A clafoutis is somewhere between a cake and a custard. It’s a french dish, a baked dessert (although you can make savory clafoutis as well) that has lots of milk and eggs in it and is held together with a little flour for added stability. In general, clafoutis have a great eggy flavor to them and go well with a variety of different fruits. Pears are one of my favorites, but for a summer fruit, ripe strawberries work very well in the dish.
I usually make big clafoutis, using pie plates or quiche dishes, and cutting the clafoutis into slices for serving. This time around, I decided to make my clafoutis in individual dessert cups and produce single-serving sizes. I used whole strawberries – minus the green tops – and placed them in the bottom of each dish. I fit three into each and wrote the recipe that way, but if your strawberries are unusually large or unusually small, you might want to use one less or a few more. You basically want to cover the bottom of the cup with whole berries. I filled each dish with the custard mixture and baked.
The finished clafoutis were amazing when still warm from the oven. The custardy portion of the clafoutis was smooth, soft and had notes of both egg and vanilla. It also picked up a bit of strawberry juice that the berries released during baking. The berries were tender, but not mushy. The whole thing reminded me a bit of strawberry shortcake and a bit of the strawberry bread pudding I made not too long ago. This dish doesn’t take long to make and works well for breakfast, dessert and an afternoon snack.
Individual Strawberry Clafoutis
18 fresh strawberries
1/2 cup all purpose flour
6 tbsp sugar
1/2 tsp baking powder
1/4 tsp salt
1 cup milk
3 large eggs
1 tsp vanilla extract
1/4 tsp almond extract
Preheat oven to 425F.
Wash and dry strawberries, then trim leafy tops off. Take out six 6-oz ramekins or oven-safe custard cups and place 3 strawberries in the bottom of each.
In a large bowl, whisk together flour, sugar, baking powder and salt. Add in milk, eggs, vanilla and almond extracts and whisk very vigorously until mixture is smooth and lump-free. This can also be done in the food processor.
Divide custard evenly into ramekins, filling each about 2/3 – 3/4 full. Strawberries may float up a bit, which is fine.
Place ramekins on a baking sheet. Turn the oven temperature down to 350F as you put the baking sheet in the oven.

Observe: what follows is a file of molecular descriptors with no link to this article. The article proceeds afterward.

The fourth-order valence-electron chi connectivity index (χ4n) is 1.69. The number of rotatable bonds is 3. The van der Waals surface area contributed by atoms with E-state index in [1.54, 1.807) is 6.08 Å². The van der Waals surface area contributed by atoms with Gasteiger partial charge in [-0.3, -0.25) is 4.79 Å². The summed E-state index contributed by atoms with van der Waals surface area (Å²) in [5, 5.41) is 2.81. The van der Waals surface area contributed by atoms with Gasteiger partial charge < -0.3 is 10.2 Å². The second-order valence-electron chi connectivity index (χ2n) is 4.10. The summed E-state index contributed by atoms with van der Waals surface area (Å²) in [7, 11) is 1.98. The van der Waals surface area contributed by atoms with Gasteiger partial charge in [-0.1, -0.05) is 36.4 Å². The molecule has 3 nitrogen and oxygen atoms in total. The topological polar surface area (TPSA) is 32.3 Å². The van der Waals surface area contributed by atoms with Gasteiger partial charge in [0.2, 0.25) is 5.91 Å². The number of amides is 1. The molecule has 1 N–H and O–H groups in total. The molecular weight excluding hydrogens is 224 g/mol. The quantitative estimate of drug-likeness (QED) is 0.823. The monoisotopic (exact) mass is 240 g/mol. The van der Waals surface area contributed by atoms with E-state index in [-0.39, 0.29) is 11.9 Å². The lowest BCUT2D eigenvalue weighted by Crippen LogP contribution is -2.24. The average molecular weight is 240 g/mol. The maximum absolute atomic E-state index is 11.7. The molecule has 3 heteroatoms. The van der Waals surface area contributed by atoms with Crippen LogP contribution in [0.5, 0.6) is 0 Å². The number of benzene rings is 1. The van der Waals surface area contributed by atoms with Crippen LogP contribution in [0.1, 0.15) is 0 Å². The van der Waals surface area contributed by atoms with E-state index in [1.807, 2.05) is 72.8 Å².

Bake for 30-35 minutes, until a sharp knife inserted into the center of each clafoutis comes out clean.
Let cool for about 15 minutes before serving. Clafoutis will fall somewhat during cooling.
rainaAugust 19, 2009
These look lovely! Did u bake them in these pyrex bowls? make great single serving portions!
Carolyn JungAugust 19, 2009
I’ve made clafoutis before, but always in one big ol’ pan. I like the way these are individual custard cups. Makes them seem more special and precious. Plus, you can eat a whole one all yourself without having to share or feel guilty. 😉
veraAugust 20, 2009
npmAugust 20, 2009
Glad I stumbled upon your blog, coz now I know what clafoutis is. Thanks! I shall visit again.
DolceAugust 20, 2009
The easy way for a clafoutis is to use crepe batter. This way the final result is not too eggy. I love mine with cherries 🙂
meganAugust 20, 2009
yum, these look great. and i never knew what a clafoutis was before – thanks!
sports fanAugust 20, 2009
Replace the strawberries with blueberries for an equally tasty combination. Thanks for the basic recipe!
KennyAugust 20, 2009
Wow… I love Strawberries.. they look delicous.. I am going to get my wife to take a look at these… you never know ..I might get lucky!:-)
Howies ApprenticeAugust 24, 2009
I like strawberries so much.. and this picture just makes them just look sooooo delicious! Yum!
delicieuxAugust 3, 2010
I love using strawberries in clafoutis as a great alternative to cherries. These look great
vIEtL1SHAugust 8, 2010
what would the directions be if this recipe would be made in one large pan instead of individually??